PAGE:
Phonological reduction in the first part of noun compounds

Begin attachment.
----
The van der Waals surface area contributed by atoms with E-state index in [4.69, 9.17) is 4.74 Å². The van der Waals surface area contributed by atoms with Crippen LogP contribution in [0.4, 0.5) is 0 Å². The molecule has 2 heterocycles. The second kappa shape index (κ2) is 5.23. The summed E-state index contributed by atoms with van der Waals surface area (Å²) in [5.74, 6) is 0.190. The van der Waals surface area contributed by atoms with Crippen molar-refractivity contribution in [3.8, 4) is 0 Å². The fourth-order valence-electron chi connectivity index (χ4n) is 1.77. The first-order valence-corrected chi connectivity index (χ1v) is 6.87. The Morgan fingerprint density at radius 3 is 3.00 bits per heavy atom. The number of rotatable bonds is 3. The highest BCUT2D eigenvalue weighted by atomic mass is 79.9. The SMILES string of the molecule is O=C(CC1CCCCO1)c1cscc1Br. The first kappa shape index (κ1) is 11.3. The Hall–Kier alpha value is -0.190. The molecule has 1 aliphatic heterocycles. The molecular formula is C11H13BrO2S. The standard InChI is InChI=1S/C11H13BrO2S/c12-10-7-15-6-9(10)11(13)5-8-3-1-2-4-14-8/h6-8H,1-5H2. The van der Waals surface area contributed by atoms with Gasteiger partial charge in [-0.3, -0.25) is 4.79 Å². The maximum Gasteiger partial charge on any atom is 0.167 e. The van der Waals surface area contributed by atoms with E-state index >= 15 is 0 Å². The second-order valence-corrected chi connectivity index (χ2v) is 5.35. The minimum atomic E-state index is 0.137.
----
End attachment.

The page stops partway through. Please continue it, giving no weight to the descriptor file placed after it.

Regular plural nouns rarely appear as the first member of a compound noun in English under any circumstances, while irregular plurals are more likely under certain conditions. One explanation holds that this is a consequence of the fundamentally different ways in which regular and irregular plurals are stored and processed, while an alternative explanation suggests that it may be rooted in phonological differences between regular and irregular forms. If the first part of a compound is phonologically restricted, the restrictions may interact with lexical access in a way that disfavors regular plurals (especially given that plurals of any sort are of low frequency in the first part of a compound, so processing is far from ceiling). This paper provides evidence from a case study of one child that the first part of a compound can be phonologically restricted compared to nouns when they appear as independent words. The data address compounds whose first elements are monomorphemic nouns, rather than plurals, but document the existence of phonological restrictions within compounds for at least one child This existence proof strengthens the hypothesis that differences between regular and irregular forms may derive partly from differences in phonological structure.